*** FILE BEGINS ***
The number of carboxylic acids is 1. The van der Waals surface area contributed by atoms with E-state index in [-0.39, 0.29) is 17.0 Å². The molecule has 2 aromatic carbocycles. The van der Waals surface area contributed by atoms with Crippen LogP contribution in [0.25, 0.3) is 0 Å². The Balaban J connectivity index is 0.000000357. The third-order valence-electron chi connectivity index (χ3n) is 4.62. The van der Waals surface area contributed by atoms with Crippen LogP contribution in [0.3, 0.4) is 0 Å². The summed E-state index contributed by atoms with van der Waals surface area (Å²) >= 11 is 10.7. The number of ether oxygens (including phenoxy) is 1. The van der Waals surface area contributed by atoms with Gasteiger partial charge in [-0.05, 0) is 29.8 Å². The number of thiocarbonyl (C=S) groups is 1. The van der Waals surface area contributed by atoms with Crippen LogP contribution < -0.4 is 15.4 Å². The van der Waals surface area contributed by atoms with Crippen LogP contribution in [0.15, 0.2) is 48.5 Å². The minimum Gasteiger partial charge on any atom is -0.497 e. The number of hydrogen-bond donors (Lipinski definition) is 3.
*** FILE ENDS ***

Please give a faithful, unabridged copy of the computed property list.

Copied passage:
The number of carboxylic acids is 1. The van der Waals surface area contributed by atoms with E-state index in [-0.39, 0.29) is 17.0 Å². The molecule has 2 aromatic carbocycles. The van der Waals surface area contributed by atoms with Crippen LogP contribution in [0.25, 0.3) is 0 Å². The Balaban J connectivity index is 0.000000357. The third-order valence-electron chi connectivity index (χ3n) is 4.62. The van der Waals surface area contributed by atoms with Crippen LogP contribution in [0.3, 0.4) is 0 Å². The summed E-state index contributed by atoms with van der Waals surface area (Å²) >= 11 is 10.7. The number of ether oxygens (including phenoxy) is 1. The van der Waals surface area contributed by atoms with Gasteiger partial charge in [-0.05, 0) is 29.8 Å². The number of thiocarbonyl (C=S) groups is 1. The van der Waals surface area contributed by atoms with Crippen LogP contribution < -0.4 is 15.4 Å². The van der Waals surface area contributed by atoms with Crippen LogP contribution in [0.15, 0.2) is 48.5 Å². The minimum Gasteiger partial charge on any atom is -0.497 e. The number of hydrogen-bond donors (Lipinski definition) is 3.